When Iva Quarisa received news that she had been nominated for a Medal of the Order of Australia, she couldn't quite believe it.
And then a letter arrived confirming that she would be awarded an OAM in the Queen's Birthday honours this year.
Ms Quarisa has been recognised for services to primary industry, particularly irrigation management.
"I was quite astounded, I'm very touched. But I couldn't quite believe it," Ms Quarisa said.
Ms Quarisa is the executive officer of the Irrigation Research and Extension Committee, an organisation which helps guide research into irrigated agriculture.
Irrigated agriculture has long been a passion for Ms Quarisa who grew up on a rice, wheat and sheep farm near Griffith.
"I've always wanted to help people and I wanted to work for the DPI - it was the Department of NSW Agriculture then," she said.
She first landed a job working an inspector in 1992, examining agricultural exports and helping control Queensland fruit fly, but it wasn't long before she became an irrigation officer, working with broadacre and horticultural farmers.
"I was helping farmers better manage their irrigation systems, water and soil resources," she said.
"It was all about extension, helping farmers adopt new practices, new technology and implementing it on their farm.
"It's a semi-arid environment, for me irrigated agriculture is the key to feeding the world's growing population."
Ms Quarisa said there was a huge step forward in agricultural production when farmers began using herbicide and fertilisers and wasn't sure where the next big improvement to production would come from.
"I think irrigated agriculture can fill in the gap," she said.
Around five per cent of Australian tilled farmland was irrigated but it produced 30 per cent of agricultural production, from vegetables, to rice, wheat, fruits and nuts.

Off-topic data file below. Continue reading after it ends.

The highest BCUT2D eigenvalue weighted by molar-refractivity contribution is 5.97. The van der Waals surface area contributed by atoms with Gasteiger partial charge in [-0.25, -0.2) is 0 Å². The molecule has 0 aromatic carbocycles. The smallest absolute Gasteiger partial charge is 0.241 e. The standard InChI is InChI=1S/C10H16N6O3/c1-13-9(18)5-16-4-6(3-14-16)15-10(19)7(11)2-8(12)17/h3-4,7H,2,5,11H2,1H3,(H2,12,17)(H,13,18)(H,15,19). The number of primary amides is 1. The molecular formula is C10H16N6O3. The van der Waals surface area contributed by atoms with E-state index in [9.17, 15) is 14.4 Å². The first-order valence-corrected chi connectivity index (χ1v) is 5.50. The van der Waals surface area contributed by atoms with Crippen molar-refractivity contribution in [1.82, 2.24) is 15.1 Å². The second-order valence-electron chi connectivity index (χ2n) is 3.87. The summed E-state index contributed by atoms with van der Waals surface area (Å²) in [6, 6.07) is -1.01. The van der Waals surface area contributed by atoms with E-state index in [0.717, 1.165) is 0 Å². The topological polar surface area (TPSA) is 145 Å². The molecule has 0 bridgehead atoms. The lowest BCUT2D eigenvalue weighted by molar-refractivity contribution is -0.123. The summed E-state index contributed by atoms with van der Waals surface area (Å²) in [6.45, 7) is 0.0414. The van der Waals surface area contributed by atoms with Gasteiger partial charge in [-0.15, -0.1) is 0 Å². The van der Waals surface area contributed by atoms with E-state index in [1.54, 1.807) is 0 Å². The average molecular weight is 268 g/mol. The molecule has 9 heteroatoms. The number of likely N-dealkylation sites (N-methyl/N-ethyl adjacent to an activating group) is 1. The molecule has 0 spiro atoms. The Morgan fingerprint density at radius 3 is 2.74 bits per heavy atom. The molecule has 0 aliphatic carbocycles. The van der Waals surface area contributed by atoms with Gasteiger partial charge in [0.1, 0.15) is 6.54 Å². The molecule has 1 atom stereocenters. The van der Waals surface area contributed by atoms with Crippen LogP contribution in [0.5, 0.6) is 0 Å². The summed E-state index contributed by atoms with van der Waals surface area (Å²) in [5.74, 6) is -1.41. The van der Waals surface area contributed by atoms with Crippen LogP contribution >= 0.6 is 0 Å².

It's a semi-arid environment, for me irrigated agriculture is the key to feeding the world's growing populationIva Quarisa OAM
Ms Quarisa's career with the DPI came to an end in 2013 when the DPI made many of its staff including agronomists and extension officers redundant.
Not wanting to leave the area, she secured a role at IREC and was able to continue working with irrigation farmers.
"At IREC it all starts from scratch, we ask our members and other irrigators where the gaps are and then we collaborate and facilitate the research to happen, working with research organisations like Deakin University, Charles Sturt University or the DPI," she said.
"We look at cross-commodity research, like irrigation layouts, automation or weed control and resistance, things that apply to more than one industry.
"We fill gaps that specific industry research doesn't cover."
One of the big changes IREC is demonstrating is new layouts for beds in a bankless channel, which means you can grow rice and then switch to another crop.
"The bankless channel means irrigators have more flexibility when it comes to choosing crops," she said.
As well as working as IREC's executive officer, Ms Quarisa is the CEO of Murrumbidgee Private Irrigators - farmers who draw their water directly from the river and public officer for Murrumbidgee Groundwater - Murrumbidgee Valley farmers who draw water from bores.
She's also a director of the Yenda Producers Co-Operative.
In her spare time, Ms Quarisa has been working with Uganda Christian Outreach in helping to support the Seeta School.
"A friend started a medical mission there and I went to visit," she said.
The Seeta School is located in an isolated part of Uganda - the upcountry, the road to get there is like "motorbike trail".
As there was no running water, if people wanted fresh water, they would have to walk two kilometres to a stream, which became a muddy puddle in the dry season.
A pasta night fundraiser in St Albans Hall helped raise $5000 to build a well. That well was dug by hand before water was found around 45 metres below the surface.
While the hand-pumped well takes 11 pumps before arrives, it means there's now clean, fresh water all year round.
More recent additions include teacher's accommodation so that teacher's don't have to walk up to three kilometres to school to reach.
"The next thing is to build a new classroom. Students are learning in a wooden shack with dirt floors," Ms Quarisa said.
"It's not weather-proof which makes teaching much harder."
And true to form, Ms Quarisa wants to help the introduce irrigation to the village so the yield on the maize crops can be increased and excess food can be sold to help generate an income.
Receiving an OAM is something Ms Quarisa "never dreamed of".
"Doing all this work is not for the recognition, but when you do get the recognition it's lovely," she said.
"I've been thinking 'why me', I look around and see a few people who could be more deserving of the recognition, there are a lot of quiet achievers in this community."